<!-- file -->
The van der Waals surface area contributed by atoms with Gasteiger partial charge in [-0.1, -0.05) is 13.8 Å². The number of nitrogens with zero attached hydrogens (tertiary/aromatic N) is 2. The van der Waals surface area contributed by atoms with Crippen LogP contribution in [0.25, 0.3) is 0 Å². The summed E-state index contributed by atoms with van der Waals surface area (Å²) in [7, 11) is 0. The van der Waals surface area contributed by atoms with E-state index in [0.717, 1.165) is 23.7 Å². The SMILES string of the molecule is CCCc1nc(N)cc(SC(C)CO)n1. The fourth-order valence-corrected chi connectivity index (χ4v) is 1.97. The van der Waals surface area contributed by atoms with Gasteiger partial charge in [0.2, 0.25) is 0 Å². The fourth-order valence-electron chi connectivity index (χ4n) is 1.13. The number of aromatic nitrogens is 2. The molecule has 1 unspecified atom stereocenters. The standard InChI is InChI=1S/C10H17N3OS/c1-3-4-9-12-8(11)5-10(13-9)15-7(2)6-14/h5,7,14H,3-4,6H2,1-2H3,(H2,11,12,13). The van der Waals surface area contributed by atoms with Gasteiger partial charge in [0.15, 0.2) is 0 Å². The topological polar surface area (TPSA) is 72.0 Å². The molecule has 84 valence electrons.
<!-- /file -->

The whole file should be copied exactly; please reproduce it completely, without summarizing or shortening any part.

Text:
The van der Waals surface area contributed by atoms with Gasteiger partial charge in [-0.1, -0.05) is 13.8 Å². The number of nitrogens with zero attached hydrogens (tertiary/aromatic N) is 2. The van der Waals surface area contributed by atoms with Crippen LogP contribution in [0.25, 0.3) is 0 Å². The summed E-state index contributed by atoms with van der Waals surface area (Å²) in [7, 11) is 0. The van der Waals surface area contributed by atoms with E-state index in [0.717, 1.165) is 23.7 Å². The SMILES string of the molecule is CCCc1nc(N)cc(SC(C)CO)n1. The fourth-order valence-corrected chi connectivity index (χ4v) is 1.97. The van der Waals surface area contributed by atoms with Gasteiger partial charge in [0.2, 0.25) is 0 Å². The fourth-order valence-electron chi connectivity index (χ4n) is 1.13. The number of aromatic nitrogens is 2. The molecule has 1 unspecified atom stereocenters. The standard InChI is InChI=1S/C10H17N3OS/c1-3-4-9-12-8(11)5-10(13-9)15-7(2)6-14/h5,7,14H,3-4,6H2,1-2H3,(H2,11,12,13). The van der Waals surface area contributed by atoms with Gasteiger partial charge in [0.15, 0.2) is 0 Å². The topological polar surface area (TPSA) is 72.0 Å². The molecule has 84 valence electrons.